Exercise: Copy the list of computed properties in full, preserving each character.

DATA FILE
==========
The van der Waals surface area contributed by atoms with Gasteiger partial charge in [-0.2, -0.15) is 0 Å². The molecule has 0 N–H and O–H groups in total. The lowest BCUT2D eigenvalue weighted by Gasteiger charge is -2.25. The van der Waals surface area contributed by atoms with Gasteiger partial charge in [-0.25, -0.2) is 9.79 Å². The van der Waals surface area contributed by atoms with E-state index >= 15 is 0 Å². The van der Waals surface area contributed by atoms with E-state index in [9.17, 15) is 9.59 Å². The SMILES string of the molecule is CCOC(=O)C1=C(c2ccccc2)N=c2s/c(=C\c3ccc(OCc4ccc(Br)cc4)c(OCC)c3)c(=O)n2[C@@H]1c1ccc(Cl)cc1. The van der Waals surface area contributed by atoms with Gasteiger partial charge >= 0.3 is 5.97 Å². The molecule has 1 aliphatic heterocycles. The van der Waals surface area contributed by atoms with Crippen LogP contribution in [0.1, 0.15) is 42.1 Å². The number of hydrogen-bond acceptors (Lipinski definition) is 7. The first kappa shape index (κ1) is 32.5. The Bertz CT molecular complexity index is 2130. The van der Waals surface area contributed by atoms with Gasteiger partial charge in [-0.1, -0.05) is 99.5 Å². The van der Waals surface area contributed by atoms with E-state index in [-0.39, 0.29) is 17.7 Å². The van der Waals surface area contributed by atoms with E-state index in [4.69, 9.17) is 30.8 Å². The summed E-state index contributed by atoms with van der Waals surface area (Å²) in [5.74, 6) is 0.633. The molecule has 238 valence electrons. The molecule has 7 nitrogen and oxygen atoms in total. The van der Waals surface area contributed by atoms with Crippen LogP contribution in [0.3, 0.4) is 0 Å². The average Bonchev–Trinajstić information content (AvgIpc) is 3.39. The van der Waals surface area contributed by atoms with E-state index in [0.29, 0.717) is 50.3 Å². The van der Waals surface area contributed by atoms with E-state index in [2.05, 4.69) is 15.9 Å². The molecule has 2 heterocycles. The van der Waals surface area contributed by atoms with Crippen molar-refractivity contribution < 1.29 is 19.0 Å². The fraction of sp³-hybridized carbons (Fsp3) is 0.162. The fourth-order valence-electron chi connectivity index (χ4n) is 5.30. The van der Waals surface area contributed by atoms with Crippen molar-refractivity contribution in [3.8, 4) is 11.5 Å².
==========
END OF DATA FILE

The van der Waals surface area contributed by atoms with Gasteiger partial charge in [-0.2, -0.15) is 0 Å². The molecule has 0 N–H and O–H groups in total. The lowest BCUT2D eigenvalue weighted by Gasteiger charge is -2.25. The van der Waals surface area contributed by atoms with Gasteiger partial charge in [-0.25, -0.2) is 9.79 Å². The van der Waals surface area contributed by atoms with E-state index >= 15 is 0 Å². The van der Waals surface area contributed by atoms with E-state index in [9.17, 15) is 9.59 Å². The SMILES string of the molecule is CCOC(=O)C1=C(c2ccccc2)N=c2s/c(=C\c3ccc(OCc4ccc(Br)cc4)c(OCC)c3)c(=O)n2[C@@H]1c1ccc(Cl)cc1. The van der Waals surface area contributed by atoms with Gasteiger partial charge >= 0.3 is 5.97 Å². The molecule has 1 aliphatic heterocycles. The van der Waals surface area contributed by atoms with Crippen LogP contribution in [0.1, 0.15) is 42.1 Å². The number of hydrogen-bond acceptors (Lipinski definition) is 7. The first kappa shape index (κ1) is 32.5. The Bertz CT molecular complexity index is 2130. The van der Waals surface area contributed by atoms with Gasteiger partial charge in [-0.1, -0.05) is 99.5 Å². The van der Waals surface area contributed by atoms with E-state index in [-0.39, 0.29) is 17.7 Å². The van der Waals surface area contributed by atoms with E-state index in [4.69, 9.17) is 30.8 Å². The summed E-state index contributed by atoms with van der Waals surface area (Å²) in [5.74, 6) is 0.633. The molecule has 238 valence electrons. The molecule has 7 nitrogen and oxygen atoms in total. The van der Waals surface area contributed by atoms with Crippen LogP contribution in [0.3, 0.4) is 0 Å². The average Bonchev–Trinajstić information content (AvgIpc) is 3.39. The van der Waals surface area contributed by atoms with E-state index in [0.29, 0.717) is 50.3 Å². The van der Waals surface area contributed by atoms with E-state index in [2.05, 4.69) is 15.9 Å². The molecule has 2 heterocycles. The van der Waals surface area contributed by atoms with Crippen molar-refractivity contribution < 1.29 is 19.0 Å². The fraction of sp³-hybridized carbons (Fsp3) is 0.162. The fourth-order valence-electron chi connectivity index (χ4n) is 5.30. The van der Waals surface area contributed by atoms with Crippen molar-refractivity contribution in [3.8, 4) is 11.5 Å².